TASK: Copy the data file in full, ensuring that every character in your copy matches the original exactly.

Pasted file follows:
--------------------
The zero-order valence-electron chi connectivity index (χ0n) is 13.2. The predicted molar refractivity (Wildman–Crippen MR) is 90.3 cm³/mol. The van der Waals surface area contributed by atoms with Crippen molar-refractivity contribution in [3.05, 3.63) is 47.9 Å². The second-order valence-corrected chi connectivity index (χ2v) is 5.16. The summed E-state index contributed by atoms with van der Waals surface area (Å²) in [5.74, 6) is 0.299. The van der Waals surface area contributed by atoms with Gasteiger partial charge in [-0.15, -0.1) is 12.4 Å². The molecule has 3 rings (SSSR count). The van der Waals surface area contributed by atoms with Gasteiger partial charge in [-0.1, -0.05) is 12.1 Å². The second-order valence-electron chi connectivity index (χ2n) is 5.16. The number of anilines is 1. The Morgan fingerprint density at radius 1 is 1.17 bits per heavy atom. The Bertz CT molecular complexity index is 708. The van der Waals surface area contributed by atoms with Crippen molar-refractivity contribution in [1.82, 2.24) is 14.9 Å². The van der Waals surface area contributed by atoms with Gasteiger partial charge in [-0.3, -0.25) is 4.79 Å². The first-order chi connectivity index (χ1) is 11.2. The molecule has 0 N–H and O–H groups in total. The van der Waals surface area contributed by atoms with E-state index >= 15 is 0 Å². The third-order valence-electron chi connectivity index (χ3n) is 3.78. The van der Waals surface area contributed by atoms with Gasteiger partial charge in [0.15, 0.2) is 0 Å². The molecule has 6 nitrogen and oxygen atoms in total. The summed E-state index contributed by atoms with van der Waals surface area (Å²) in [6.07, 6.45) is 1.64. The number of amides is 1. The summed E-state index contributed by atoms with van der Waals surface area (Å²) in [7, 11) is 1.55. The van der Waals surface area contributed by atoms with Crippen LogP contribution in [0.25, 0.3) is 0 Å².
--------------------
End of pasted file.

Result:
The zero-order valence-electron chi connectivity index (χ0n) is 13.2. The predicted molar refractivity (Wildman–Crippen MR) is 90.3 cm³/mol. The van der Waals surface area contributed by atoms with Crippen molar-refractivity contribution in [3.05, 3.63) is 47.9 Å². The second-order valence-corrected chi connectivity index (χ2v) is 5.16. The summed E-state index contributed by atoms with van der Waals surface area (Å²) in [5.74, 6) is 0.299. The van der Waals surface area contributed by atoms with Gasteiger partial charge in [-0.15, -0.1) is 12.4 Å². The molecule has 3 rings (SSSR count). The van der Waals surface area contributed by atoms with Gasteiger partial charge in [-0.1, -0.05) is 12.1 Å². The second-order valence-electron chi connectivity index (χ2n) is 5.16. The number of anilines is 1. The Morgan fingerprint density at radius 1 is 1.17 bits per heavy atom. The Bertz CT molecular complexity index is 708. The van der Waals surface area contributed by atoms with Crippen molar-refractivity contribution in [1.82, 2.24) is 14.9 Å². The van der Waals surface area contributed by atoms with Gasteiger partial charge in [-0.3, -0.25) is 4.79 Å². The first-order chi connectivity index (χ1) is 11.2. The molecule has 0 N–H and O–H groups in total. The van der Waals surface area contributed by atoms with E-state index >= 15 is 0 Å². The third-order valence-electron chi connectivity index (χ3n) is 3.78. The van der Waals surface area contributed by atoms with Gasteiger partial charge in [0.15, 0.2) is 0 Å². The molecule has 6 nitrogen and oxygen atoms in total. The summed E-state index contributed by atoms with van der Waals surface area (Å²) in [6.07, 6.45) is 1.64. The number of amides is 1. The summed E-state index contributed by atoms with van der Waals surface area (Å²) in [7, 11) is 1.55. The van der Waals surface area contributed by atoms with Crippen LogP contribution in [0.25, 0.3) is 0 Å².